Friday, October 21, 2011

Battle of the Propofol experts at Jackson trial

Outside the court, Murray's defenders have gathered 
and protested his innocence since Day 1 of the trial.
The trial of Dr Conrad Murray is moving into the defense phase, with a mountain of powerful evidence and testimony on the table from the prosecution. If the case against Michael Jackson's doctor is to be believed, the physician made egregious mistake after egregious mistake in his care for the pop star.

Charged with involuntary manslaughter (he denies it) the prosecution contends that simply allowing Jackson to be in the same room as a small pharmacy of sedatives, including Propofol, should be enough to convict the doctor.

The showdown between the trial's two key expert witnesses, longtime friends and colleagues, will be fascinating.  Dr Steven Shafer has spelled out in intricate detail how he believes Jackson died and how only Dr Murray could be blamed for the singer's death.  The defense plan to call Dr Paul White, who was once Dr Shafer's teacher, to present a counter argument.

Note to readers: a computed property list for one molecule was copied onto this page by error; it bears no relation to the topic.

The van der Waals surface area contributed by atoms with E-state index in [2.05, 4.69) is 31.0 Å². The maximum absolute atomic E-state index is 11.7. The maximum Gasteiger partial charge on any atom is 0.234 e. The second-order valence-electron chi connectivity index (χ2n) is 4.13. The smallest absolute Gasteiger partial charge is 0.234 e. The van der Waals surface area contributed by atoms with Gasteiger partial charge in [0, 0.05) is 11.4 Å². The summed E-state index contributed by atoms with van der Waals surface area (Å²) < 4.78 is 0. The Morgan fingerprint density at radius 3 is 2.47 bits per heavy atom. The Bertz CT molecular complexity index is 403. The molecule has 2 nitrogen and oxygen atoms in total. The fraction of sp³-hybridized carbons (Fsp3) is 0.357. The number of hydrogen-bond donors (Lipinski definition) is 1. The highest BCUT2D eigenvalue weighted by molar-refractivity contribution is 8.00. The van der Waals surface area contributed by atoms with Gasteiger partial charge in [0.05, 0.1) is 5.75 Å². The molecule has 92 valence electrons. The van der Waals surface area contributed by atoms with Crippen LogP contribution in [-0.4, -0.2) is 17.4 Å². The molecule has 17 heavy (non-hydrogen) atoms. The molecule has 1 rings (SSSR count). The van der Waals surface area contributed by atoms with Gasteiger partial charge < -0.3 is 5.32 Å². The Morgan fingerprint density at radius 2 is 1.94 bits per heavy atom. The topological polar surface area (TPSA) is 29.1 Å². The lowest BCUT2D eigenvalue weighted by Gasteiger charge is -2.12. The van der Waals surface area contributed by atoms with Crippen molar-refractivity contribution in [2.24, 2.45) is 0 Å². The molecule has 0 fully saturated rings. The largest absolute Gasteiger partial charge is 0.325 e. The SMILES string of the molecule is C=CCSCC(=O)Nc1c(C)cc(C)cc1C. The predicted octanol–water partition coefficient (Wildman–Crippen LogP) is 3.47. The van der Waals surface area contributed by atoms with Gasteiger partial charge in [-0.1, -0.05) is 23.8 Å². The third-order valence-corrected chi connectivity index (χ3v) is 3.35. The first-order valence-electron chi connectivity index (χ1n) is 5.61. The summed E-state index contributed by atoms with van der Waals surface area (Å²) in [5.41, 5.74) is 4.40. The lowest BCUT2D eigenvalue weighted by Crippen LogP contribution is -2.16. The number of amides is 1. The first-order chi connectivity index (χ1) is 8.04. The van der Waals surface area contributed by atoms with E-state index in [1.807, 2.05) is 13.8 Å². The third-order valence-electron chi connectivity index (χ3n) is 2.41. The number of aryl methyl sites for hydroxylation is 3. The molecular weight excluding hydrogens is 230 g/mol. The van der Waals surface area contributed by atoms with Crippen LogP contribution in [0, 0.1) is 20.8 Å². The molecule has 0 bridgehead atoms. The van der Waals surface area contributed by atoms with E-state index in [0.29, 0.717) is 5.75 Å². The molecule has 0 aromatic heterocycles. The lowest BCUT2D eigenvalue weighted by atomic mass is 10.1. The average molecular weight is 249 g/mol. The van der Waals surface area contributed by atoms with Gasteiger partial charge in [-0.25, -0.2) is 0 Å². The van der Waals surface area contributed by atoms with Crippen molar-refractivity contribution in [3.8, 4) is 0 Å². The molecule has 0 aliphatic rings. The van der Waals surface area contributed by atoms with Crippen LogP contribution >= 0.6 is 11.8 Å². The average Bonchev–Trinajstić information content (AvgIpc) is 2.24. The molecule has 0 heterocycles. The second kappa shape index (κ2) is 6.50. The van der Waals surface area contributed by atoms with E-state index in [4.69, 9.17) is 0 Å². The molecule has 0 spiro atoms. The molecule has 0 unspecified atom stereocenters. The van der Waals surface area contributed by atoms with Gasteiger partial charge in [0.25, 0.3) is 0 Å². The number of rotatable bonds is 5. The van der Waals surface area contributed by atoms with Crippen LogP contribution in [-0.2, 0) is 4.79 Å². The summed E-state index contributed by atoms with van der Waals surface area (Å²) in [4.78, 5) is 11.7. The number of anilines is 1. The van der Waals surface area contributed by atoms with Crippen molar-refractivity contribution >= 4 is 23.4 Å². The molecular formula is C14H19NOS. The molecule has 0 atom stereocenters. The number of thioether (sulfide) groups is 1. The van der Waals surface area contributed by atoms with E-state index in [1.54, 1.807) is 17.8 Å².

Thursday, October 6, 2011

Conrad Murray trial moves in forensic phase #murraytrial #mjdr

The visual impact of the lead prosecutor laying out bottle after
bottle and vial after vial of medications removed from Michael
Jackson's bedroom was powerful. Whom ever is in charge of the
courtroom cameras ensured TV stations received plenty of slow panning
shots showing the drugs lined up on a desk, in front of the jury.
Today the defense lawyer, Ed Chernoff, is attempting to discredit the
evidence of a coroner's investigator, Elissa Fleak, who testified
that she collected the items from Jackson's home. He is questioning Ms
Fleak's memory and note-keeping. He has suggested that she made a
number of mistakes in preparing reports on the death.

Today is day 8 of the trial.

Wednesday, October 5, 2011

Jurors hear painful Jackson recording for a second time

The snippet we heard on Day 1 was just a teaser and technically the audio was not entered into evidence at that stage.  But now it is. 

Jurors have heard for a second time, the audio recording of the singer in which he sounds slurred and incoherent. Prosecutors played the full version of a conversation which Dr Conrad Murray recorded on his mobile phone. The recording, which last for four minutes was made about 6 weeks before Michael Jackson died. In the rambling conversation about the singer's This Is It concerts, he says he wants to achieve something that Elvis and the Beatles did not. According to a transcript which was shown to the jurors, he tells Dr Murray he wants to use the money to build the biggest children's hospital in the world.  He says: "I care about them, them angels."  They're the next generation that are going to save the planet.  He goes on to say that he loves them, because he didn't have childhood.